The National Labor Relations Board (“NLRB”) has ordered New York non-profit Hispanics United of Buffalo, Inc. (“HUB”) to reinstate 5 employees it fired for posting comments on Facebook about working conditions.
In 2010, HUB employee Lydia Cruz-Moore made several critical comments about the job performance of other HUB employees to co-work Mariana Cole-Rivera. After hearing Cruz-Moore’s criticisms, Cole-Rivera posted a message on Facebook. Her message stated that Cruz-Moore thought her co-workers did not do enough to help HUB’s clients and asked for her co-worker’s thoughts. Other HUB employees responded by defending their job performance in subsequent posts. Cruz-Moore learned of the posts and complained to her Executive Director. The Director met with 5 of the posting employees, informed them that their posts constituted bullying and harassment and violated HUB’s harassment policy. The 5 employees were fired as a result. The employees challenged their terminations before the NLRB.
Following an NLRB hearing, an Administrative Law Judge held that the Facebook posts were protected under the National Labor Relations Act (the “Act”). The judge explained that employees have a protected right under the Act to discuss amongst themselves matters affecting their employment. In this case, the Facebook exchange was the employees’ first step towards collectively defending themselves against Cruz-Moore’s criticisms. By firing the employees, HUB prevented them from taking any further action. The judge therefore concluded that HUB violated the Act.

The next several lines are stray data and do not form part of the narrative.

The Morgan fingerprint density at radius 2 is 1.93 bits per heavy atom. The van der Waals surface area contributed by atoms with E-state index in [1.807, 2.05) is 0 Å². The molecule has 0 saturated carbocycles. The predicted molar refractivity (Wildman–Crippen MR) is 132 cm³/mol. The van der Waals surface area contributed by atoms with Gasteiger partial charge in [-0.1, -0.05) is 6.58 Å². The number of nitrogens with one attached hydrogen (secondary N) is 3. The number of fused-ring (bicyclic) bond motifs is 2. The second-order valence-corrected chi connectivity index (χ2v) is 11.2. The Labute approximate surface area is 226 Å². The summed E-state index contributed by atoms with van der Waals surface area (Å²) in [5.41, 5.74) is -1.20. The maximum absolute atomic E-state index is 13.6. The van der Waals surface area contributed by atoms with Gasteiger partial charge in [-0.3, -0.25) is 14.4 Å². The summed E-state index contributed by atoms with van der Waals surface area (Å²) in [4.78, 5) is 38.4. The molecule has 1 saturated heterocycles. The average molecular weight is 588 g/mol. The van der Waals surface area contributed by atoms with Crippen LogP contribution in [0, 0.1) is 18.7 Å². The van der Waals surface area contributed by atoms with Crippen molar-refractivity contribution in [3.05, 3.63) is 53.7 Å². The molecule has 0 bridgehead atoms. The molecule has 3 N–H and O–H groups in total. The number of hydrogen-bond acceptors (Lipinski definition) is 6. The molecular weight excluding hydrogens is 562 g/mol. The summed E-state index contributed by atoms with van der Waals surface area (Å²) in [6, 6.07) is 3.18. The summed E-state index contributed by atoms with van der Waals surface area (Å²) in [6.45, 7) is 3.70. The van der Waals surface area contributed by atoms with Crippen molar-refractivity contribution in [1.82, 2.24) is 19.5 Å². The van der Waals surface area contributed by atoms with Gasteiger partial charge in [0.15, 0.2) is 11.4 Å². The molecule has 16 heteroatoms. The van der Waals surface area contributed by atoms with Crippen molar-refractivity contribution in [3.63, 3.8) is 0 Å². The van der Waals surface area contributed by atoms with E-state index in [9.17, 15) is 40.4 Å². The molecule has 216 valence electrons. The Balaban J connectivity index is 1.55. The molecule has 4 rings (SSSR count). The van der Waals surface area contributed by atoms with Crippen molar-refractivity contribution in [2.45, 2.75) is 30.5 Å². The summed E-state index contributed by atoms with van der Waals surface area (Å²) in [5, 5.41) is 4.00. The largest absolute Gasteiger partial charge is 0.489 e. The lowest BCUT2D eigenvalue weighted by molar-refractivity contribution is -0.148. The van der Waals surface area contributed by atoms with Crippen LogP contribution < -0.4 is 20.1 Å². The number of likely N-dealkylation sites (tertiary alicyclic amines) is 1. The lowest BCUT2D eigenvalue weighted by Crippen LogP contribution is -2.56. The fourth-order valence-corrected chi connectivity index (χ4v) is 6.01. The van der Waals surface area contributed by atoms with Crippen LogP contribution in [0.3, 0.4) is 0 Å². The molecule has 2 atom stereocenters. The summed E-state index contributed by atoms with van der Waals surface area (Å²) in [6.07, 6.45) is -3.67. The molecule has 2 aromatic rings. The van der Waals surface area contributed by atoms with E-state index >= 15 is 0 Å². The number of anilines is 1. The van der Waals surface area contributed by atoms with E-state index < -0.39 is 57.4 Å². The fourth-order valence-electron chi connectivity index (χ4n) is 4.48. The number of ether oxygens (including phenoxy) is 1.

The judge further found that none of the employees had engaged in any conduct that forfeited their protection under the Act. Specifically, the judge noted that the posts were not made at work or during working hours, the posts did not include any “outbursts” and none of the employees violated any HUB policies or rules.
The judge ordered that the 5 employees be reinstated and awarded backpay with interest. HUB has the right to appeal the decision.
The NLRB has reported receiving an increasing number of social media related charges over the past year. As it announced, this is the first case involving Facebook to have gone to a hearing and resulted in a written decision. Unfortunately, as a test case of sorts, it provides little substantive guidance. The posts in question (which are set forth in the decision) were relatively benign. And as the judge noted, the posts were made outside of working hours and were not written at work. Moreover, only a few of the posts mentioned Cruz-Moore by name. However, it is clear from this decision and the NLRB’s recent report on its social media related investigations that the use of social media by employees is on the NLRB’s radar.